Thursday, July 17, 2014
Recently I had a chance to try out the latest incarnation of Wizards of the Coast's Magic: The Gathering for Xbox 360, titled Magic: The Gathering 2015 - Duels of the Planeswalkers. I'm a big Magic fan, although I've only moderately enjoyed the Xbox and PlayStation releases of the game. The problem in designing a Magic game for next generation consoles is in limiting and balancing the ways that Magic is a free-form deck building game such that there is a standardized experience that gamers can sit down and get right into. That is: if Xbox Live hosted Magic online, it would certainly appeal to the hardcore Magic players on there. But I've played Magic online. And people's decks are just SICK. These days deck building seems to be at a sort of different level than it was when I was a kid. You can learn a lot playing Magic on there. You'll also be demolished right quick most of the time.
There's a singleplayer campaign (multiplayer hosts up to four-player matches) and each tier of the campaign features you playing against decks designed around cards from a certain Magic expansion. As you complete the campaign, you gradually earn cards from that expansion. The game boasts a solid tutorial for non-Magic players. A few set scenarios where the game will teach you how to play if you've never played Magic before. Magic 2015 (and it's previous incarnations) permits players dedicated starting decks that are already well balanced and well prepared. The end result is that it's easier for players to sit down and have a Magic game with less outliers. Less people running around with decks that don't even have enough land and less people running around with decks that can win the game on turn two or three. Of course, the dilemma for game designers is this: half the fun IS in customizing and personalizing your own deck. Right?
Now, it seems to me that Magic 2015 does a very admirable job of balancing the tension between the need to standardize the game and the need to grant players the freedom to create their decks. When you start the campaign, you choose a deck that consists of two colors. Any two color combination is available. You pick one base color and than another color that you add to it. Previous Magic releases on Xbox Live have had some interesting starting decks, although I was often left feeling like "man, some of these are cool but I wish there was a white-blue (or whatever) deck specifically." In this case, no option is left out. Any combination you can dream up is there. The other reason I like this is because for me, growing up, two color decks represented the standard of what people used. I know eventually things gave way to the realization that this was limiting in some ways. Nowadays, you're just as likely to see a one color red burn deck, a well thought out five color deck or even a colorless deck. But for me, this brings Magic back to its roots. Their are five colors and any combination of two leaves you with certain strengths and certain weaknesses.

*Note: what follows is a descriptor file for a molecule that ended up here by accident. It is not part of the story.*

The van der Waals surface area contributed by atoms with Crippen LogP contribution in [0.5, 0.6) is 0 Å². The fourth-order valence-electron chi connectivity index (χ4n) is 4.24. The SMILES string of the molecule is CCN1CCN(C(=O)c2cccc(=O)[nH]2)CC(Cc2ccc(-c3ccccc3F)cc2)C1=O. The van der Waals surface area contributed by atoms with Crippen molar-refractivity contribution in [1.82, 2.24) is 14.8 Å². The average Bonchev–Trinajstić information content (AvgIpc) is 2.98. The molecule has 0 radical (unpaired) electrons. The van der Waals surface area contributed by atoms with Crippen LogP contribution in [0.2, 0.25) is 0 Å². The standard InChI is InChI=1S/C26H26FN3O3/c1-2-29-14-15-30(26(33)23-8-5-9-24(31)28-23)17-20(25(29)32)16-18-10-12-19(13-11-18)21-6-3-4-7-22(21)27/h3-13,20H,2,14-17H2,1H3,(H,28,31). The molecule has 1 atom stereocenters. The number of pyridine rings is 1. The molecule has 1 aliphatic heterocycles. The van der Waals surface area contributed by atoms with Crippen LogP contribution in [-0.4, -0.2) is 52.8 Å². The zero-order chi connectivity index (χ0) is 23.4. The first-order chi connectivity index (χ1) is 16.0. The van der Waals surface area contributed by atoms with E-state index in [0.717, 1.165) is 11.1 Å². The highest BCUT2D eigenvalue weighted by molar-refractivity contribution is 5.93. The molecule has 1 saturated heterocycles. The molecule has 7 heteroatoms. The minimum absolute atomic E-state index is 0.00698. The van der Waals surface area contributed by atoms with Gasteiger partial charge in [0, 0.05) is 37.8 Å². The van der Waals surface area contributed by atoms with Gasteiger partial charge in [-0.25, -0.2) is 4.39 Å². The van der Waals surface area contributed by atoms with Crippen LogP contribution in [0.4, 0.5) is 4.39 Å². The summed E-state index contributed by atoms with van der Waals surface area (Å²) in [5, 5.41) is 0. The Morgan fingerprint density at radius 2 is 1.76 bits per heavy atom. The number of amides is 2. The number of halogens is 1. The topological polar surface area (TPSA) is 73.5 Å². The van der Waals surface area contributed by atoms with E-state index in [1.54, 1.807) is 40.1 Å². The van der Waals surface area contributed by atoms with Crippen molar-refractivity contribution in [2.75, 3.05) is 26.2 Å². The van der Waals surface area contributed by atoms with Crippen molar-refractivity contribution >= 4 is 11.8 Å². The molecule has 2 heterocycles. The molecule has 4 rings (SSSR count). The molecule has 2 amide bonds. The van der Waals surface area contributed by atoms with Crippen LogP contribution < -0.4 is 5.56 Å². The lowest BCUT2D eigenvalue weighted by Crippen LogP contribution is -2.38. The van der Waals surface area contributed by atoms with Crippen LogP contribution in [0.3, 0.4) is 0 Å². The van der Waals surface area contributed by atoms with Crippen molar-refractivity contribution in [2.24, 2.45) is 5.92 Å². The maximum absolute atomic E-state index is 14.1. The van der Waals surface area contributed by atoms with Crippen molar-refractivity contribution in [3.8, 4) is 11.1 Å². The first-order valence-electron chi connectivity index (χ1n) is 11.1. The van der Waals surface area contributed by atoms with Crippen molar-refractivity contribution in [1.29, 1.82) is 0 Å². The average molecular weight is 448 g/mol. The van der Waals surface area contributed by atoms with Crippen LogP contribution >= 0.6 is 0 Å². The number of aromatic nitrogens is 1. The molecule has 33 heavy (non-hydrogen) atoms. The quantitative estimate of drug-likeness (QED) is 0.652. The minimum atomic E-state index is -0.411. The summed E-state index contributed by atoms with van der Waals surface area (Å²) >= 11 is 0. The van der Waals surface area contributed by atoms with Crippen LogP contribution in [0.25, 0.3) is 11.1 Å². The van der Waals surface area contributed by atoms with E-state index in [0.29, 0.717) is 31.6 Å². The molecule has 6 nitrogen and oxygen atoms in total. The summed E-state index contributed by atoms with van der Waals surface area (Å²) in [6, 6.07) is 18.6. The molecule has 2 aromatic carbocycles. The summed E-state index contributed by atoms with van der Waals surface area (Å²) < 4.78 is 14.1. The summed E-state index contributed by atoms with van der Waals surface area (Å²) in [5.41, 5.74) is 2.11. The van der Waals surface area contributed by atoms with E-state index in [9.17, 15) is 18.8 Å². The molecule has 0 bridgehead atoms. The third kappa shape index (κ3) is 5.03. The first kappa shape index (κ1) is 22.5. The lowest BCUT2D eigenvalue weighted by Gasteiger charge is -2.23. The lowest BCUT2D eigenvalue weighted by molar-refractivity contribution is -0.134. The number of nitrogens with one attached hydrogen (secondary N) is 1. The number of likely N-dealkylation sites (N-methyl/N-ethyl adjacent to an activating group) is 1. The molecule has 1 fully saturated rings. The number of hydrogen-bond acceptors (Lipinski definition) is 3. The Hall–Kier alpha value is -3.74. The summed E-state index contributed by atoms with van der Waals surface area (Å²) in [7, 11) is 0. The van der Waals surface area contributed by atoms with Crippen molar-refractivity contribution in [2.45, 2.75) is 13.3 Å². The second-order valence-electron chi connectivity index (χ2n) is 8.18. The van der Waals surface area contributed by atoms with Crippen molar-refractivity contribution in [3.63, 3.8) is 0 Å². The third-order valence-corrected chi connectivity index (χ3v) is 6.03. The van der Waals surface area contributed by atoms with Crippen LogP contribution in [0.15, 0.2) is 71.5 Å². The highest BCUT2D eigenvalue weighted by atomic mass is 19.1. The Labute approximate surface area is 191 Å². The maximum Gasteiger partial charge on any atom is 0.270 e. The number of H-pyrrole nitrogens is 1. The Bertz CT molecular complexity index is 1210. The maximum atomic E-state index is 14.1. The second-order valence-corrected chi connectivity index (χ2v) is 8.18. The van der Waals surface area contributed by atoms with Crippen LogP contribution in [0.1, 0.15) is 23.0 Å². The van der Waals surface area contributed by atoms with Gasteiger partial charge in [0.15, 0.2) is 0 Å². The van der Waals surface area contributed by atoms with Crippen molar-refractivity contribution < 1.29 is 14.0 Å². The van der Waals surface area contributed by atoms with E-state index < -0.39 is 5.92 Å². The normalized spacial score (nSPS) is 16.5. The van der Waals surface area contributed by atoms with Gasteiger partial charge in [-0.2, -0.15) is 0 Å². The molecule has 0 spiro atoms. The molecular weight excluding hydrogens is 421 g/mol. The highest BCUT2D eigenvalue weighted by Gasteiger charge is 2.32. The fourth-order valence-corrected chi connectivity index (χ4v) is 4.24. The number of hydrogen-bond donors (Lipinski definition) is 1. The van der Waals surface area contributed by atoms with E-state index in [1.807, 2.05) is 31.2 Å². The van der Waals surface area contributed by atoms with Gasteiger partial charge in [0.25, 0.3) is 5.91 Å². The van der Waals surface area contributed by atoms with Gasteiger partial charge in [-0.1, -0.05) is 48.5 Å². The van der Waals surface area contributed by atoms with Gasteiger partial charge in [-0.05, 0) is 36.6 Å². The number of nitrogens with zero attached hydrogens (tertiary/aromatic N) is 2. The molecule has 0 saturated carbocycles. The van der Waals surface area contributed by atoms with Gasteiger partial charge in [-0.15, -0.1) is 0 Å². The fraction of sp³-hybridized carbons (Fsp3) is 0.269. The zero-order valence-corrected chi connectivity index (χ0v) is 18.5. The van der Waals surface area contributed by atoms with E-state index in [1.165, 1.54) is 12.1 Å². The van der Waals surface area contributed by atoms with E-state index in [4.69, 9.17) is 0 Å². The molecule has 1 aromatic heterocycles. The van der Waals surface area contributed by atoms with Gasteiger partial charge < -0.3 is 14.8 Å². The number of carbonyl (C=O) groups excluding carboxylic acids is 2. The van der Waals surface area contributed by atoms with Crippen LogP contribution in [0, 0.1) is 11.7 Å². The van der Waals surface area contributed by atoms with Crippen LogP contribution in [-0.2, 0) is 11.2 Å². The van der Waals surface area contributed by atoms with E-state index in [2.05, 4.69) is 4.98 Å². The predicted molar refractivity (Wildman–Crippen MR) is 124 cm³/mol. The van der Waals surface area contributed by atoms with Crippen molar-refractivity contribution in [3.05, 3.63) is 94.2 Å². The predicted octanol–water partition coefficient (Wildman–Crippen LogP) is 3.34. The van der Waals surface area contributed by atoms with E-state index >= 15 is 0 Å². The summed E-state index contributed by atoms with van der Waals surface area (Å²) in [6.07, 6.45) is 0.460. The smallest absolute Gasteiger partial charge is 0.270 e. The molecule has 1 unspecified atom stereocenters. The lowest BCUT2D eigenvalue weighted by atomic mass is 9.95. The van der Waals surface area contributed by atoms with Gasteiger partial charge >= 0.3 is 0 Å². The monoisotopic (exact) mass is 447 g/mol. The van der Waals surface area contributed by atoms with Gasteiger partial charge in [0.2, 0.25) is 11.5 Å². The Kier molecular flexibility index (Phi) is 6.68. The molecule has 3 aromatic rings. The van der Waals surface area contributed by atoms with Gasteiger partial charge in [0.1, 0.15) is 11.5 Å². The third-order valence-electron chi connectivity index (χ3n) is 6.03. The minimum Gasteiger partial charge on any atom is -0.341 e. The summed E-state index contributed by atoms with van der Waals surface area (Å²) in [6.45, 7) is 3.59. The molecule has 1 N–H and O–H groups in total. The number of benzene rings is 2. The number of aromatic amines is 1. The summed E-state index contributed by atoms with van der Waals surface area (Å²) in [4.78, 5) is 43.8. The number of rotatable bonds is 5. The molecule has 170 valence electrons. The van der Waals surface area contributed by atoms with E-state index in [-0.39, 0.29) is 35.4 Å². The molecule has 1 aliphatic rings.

Cards are unlocked in booster packs. Whenever you win a match in the campaign, you get a chance to 'open' a pack and get a few cards. These are randomized just the way they would be in real life. And yes, you can even buy cards if you want to beef up your deck or unlock all the cards of a certain card set (i.e. Ravnica). Although I suspect their will likely be online tournaments and so on that will give players a chance to win more cards. Once you collect enough cards you can build any deck you want. Granted the cards you use are limited to those programed into the game, but this release seems to cover a lot of ground so to speak, spanning many different Magic sets. The deck builder has an excellent, easy and intuitive layout, complete with easy to read deck analyses.
One nice feature about the deck builder? You don't have to adjust your mana. I mean, yes, if you really want to play with less or more mana you can get in their and fiddle around with the numbers. But the default setting is this: you just pick the cards you want to play with and the builder, through some algorithm, adds an appropriate amount of mana for the kinds of cards you've chosen and how many you've chosen.
Ultimately, the layout and feel of actually playing the game feels the same as previous Magic incarnations. Yet I'm surprised to say that somehow the game feels less cluttered and busy. It seems a little easier to move your cursor over to where you want it to be, easier to navigate the playing field and less overwhelming keeping track of the game. Granted, sooner or later you will getting around to playing a game of Magic that will be cluttered and overwhelming because hey, that's going to happen. Still, I can't quite articulate why, but there's something about the display of the game that seems smoother and easier to read and manage this round out.
Overall, I'm pretty pleased with Magic: The Gathering 2015 - Duels of the Planeswalkers. Going into playing it, I had a feeling I would be sort of lukewarm. I was fully expecting to feel like 'Yeah yeah, I've played the previous incarnations of this, what's going to be different?' And I mean, it doesn't have to be that different. It's already Magic and the game is already great. I'm happy to say that the few tweaks and touches makes everything feel smoother and easier to pick up and play. This is definitely worth the buy even if you've played a lot of Magic already. Expect to see a lot of players on here playing this through the rest of this year.